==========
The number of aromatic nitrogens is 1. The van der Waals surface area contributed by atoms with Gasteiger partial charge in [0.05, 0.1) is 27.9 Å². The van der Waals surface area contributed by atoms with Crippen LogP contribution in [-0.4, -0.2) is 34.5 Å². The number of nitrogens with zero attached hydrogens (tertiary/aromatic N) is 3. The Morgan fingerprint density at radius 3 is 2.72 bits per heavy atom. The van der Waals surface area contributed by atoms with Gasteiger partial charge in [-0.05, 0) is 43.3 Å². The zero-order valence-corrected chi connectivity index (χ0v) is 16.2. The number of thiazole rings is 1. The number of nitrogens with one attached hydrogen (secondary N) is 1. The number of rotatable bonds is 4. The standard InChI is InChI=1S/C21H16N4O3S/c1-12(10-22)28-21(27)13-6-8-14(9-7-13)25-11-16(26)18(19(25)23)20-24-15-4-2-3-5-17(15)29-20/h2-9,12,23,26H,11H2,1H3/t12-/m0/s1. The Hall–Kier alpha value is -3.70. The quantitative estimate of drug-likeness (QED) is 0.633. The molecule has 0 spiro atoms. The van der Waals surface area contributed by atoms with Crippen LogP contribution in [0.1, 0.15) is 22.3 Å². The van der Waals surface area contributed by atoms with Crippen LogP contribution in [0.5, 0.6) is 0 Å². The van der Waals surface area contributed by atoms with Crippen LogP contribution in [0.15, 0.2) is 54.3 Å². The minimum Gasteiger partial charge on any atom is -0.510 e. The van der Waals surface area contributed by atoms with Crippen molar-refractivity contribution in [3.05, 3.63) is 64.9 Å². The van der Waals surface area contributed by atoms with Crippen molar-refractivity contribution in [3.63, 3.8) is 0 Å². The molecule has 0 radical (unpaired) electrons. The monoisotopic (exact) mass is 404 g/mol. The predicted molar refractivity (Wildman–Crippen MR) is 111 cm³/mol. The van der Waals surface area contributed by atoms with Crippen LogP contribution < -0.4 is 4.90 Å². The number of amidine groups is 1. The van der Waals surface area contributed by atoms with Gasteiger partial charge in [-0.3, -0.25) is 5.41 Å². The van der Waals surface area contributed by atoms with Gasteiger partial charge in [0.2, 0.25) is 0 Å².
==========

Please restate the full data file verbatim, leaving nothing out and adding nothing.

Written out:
The number of aromatic nitrogens is 1. The van der Waals surface area contributed by atoms with Gasteiger partial charge in [0.05, 0.1) is 27.9 Å². The van der Waals surface area contributed by atoms with Crippen LogP contribution in [-0.4, -0.2) is 34.5 Å². The number of nitrogens with zero attached hydrogens (tertiary/aromatic N) is 3. The Morgan fingerprint density at radius 3 is 2.72 bits per heavy atom. The van der Waals surface area contributed by atoms with Gasteiger partial charge in [-0.05, 0) is 43.3 Å². The zero-order valence-corrected chi connectivity index (χ0v) is 16.2. The number of thiazole rings is 1. The number of nitrogens with one attached hydrogen (secondary N) is 1. The number of rotatable bonds is 4. The standard InChI is InChI=1S/C21H16N4O3S/c1-12(10-22)28-21(27)13-6-8-14(9-7-13)25-11-16(26)18(19(25)23)20-24-15-4-2-3-5-17(15)29-20/h2-9,12,23,26H,11H2,1H3/t12-/m0/s1. The Hall–Kier alpha value is -3.70. The quantitative estimate of drug-likeness (QED) is 0.633. The molecule has 0 spiro atoms. The van der Waals surface area contributed by atoms with Crippen LogP contribution in [0.1, 0.15) is 22.3 Å². The van der Waals surface area contributed by atoms with Crippen LogP contribution in [0.5, 0.6) is 0 Å². The van der Waals surface area contributed by atoms with Crippen LogP contribution in [0.15, 0.2) is 54.3 Å². The minimum Gasteiger partial charge on any atom is -0.510 e. The van der Waals surface area contributed by atoms with Crippen molar-refractivity contribution in [3.05, 3.63) is 64.9 Å². The van der Waals surface area contributed by atoms with Crippen molar-refractivity contribution in [3.63, 3.8) is 0 Å². The molecule has 0 radical (unpaired) electrons. The monoisotopic (exact) mass is 404 g/mol. The predicted molar refractivity (Wildman–Crippen MR) is 111 cm³/mol. The van der Waals surface area contributed by atoms with Crippen LogP contribution < -0.4 is 4.90 Å². The number of amidine groups is 1. The van der Waals surface area contributed by atoms with Gasteiger partial charge in [-0.3, -0.25) is 5.41 Å². The van der Waals surface area contributed by atoms with Gasteiger partial charge in [0.2, 0.25) is 0 Å².